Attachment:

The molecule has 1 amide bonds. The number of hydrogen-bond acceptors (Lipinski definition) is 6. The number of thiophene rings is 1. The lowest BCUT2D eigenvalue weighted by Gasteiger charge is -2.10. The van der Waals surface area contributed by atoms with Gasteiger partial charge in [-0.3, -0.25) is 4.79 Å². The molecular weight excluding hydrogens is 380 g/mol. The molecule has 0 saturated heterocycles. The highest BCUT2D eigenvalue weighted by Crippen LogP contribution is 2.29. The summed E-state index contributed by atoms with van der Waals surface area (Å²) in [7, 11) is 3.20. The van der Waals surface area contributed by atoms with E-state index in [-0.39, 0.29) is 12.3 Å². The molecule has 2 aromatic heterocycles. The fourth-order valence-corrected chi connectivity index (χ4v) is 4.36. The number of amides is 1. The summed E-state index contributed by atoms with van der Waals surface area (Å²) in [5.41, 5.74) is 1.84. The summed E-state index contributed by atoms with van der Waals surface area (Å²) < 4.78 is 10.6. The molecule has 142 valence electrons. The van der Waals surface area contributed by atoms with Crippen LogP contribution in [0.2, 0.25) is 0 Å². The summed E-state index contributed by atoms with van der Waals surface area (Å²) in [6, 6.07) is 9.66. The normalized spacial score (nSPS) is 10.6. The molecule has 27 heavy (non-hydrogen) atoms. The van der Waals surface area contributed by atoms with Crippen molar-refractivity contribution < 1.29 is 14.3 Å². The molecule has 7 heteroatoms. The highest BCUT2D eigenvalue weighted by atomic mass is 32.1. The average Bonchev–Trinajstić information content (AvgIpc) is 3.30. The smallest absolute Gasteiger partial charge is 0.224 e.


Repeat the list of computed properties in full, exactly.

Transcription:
The molecule has 1 amide bonds. The number of hydrogen-bond acceptors (Lipinski definition) is 6. The number of thiophene rings is 1. The lowest BCUT2D eigenvalue weighted by Gasteiger charge is -2.10. The van der Waals surface area contributed by atoms with Gasteiger partial charge in [-0.3, -0.25) is 4.79 Å². The molecular weight excluding hydrogens is 380 g/mol. The molecule has 0 saturated heterocycles. The highest BCUT2D eigenvalue weighted by Crippen LogP contribution is 2.29. The summed E-state index contributed by atoms with van der Waals surface area (Å²) in [7, 11) is 3.20. The van der Waals surface area contributed by atoms with E-state index in [-0.39, 0.29) is 12.3 Å². The molecule has 2 aromatic heterocycles. The fourth-order valence-corrected chi connectivity index (χ4v) is 4.36. The number of amides is 1. The summed E-state index contributed by atoms with van der Waals surface area (Å²) in [5.41, 5.74) is 1.84. The summed E-state index contributed by atoms with van der Waals surface area (Å²) < 4.78 is 10.6. The molecule has 142 valence electrons. The van der Waals surface area contributed by atoms with Crippen LogP contribution in [0.2, 0.25) is 0 Å². The summed E-state index contributed by atoms with van der Waals surface area (Å²) in [6, 6.07) is 9.66. The normalized spacial score (nSPS) is 10.6. The molecule has 27 heavy (non-hydrogen) atoms. The van der Waals surface area contributed by atoms with Crippen molar-refractivity contribution < 1.29 is 14.3 Å². The molecule has 7 heteroatoms. The highest BCUT2D eigenvalue weighted by atomic mass is 32.1. The average Bonchev–Trinajstić information content (AvgIpc) is 3.30. The smallest absolute Gasteiger partial charge is 0.224 e.